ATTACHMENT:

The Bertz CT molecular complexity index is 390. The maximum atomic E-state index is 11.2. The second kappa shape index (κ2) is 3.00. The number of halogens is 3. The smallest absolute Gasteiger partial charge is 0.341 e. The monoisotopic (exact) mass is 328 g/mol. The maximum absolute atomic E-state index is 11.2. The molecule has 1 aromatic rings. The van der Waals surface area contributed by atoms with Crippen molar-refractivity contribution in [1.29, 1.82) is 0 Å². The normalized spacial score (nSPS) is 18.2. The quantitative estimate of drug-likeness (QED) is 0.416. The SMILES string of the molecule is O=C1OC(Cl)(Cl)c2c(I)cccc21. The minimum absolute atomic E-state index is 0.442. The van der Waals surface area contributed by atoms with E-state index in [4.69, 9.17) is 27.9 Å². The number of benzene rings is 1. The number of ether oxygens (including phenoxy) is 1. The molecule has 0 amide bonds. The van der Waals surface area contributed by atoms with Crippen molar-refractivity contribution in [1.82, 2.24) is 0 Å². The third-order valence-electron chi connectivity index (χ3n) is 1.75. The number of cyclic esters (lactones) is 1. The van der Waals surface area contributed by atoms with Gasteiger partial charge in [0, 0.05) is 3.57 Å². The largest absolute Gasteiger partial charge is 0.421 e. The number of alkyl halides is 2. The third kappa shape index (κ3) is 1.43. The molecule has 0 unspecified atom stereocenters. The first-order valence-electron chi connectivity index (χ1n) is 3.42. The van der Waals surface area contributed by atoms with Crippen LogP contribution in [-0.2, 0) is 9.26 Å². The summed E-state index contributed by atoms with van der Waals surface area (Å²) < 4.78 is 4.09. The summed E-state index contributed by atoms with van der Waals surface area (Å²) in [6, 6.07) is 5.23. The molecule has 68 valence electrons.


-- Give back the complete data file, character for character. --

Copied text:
The Bertz CT molecular complexity index is 390. The maximum atomic E-state index is 11.2. The second kappa shape index (κ2) is 3.00. The number of halogens is 3. The smallest absolute Gasteiger partial charge is 0.341 e. The monoisotopic (exact) mass is 328 g/mol. The maximum absolute atomic E-state index is 11.2. The molecule has 1 aromatic rings. The van der Waals surface area contributed by atoms with Crippen molar-refractivity contribution in [1.29, 1.82) is 0 Å². The normalized spacial score (nSPS) is 18.2. The quantitative estimate of drug-likeness (QED) is 0.416. The SMILES string of the molecule is O=C1OC(Cl)(Cl)c2c(I)cccc21. The minimum absolute atomic E-state index is 0.442. The van der Waals surface area contributed by atoms with E-state index in [4.69, 9.17) is 27.9 Å². The number of benzene rings is 1. The number of ether oxygens (including phenoxy) is 1. The molecule has 0 amide bonds. The van der Waals surface area contributed by atoms with Crippen molar-refractivity contribution in [1.82, 2.24) is 0 Å². The third-order valence-electron chi connectivity index (χ3n) is 1.75. The number of cyclic esters (lactones) is 1. The van der Waals surface area contributed by atoms with Gasteiger partial charge in [0, 0.05) is 3.57 Å². The largest absolute Gasteiger partial charge is 0.421 e. The number of alkyl halides is 2. The third kappa shape index (κ3) is 1.43. The molecule has 0 unspecified atom stereocenters. The first-order valence-electron chi connectivity index (χ1n) is 3.42. The van der Waals surface area contributed by atoms with Crippen LogP contribution in [-0.2, 0) is 9.26 Å². The summed E-state index contributed by atoms with van der Waals surface area (Å²) < 4.78 is 4.09. The summed E-state index contributed by atoms with van der Waals surface area (Å²) in [6, 6.07) is 5.23. The molecule has 68 valence electrons.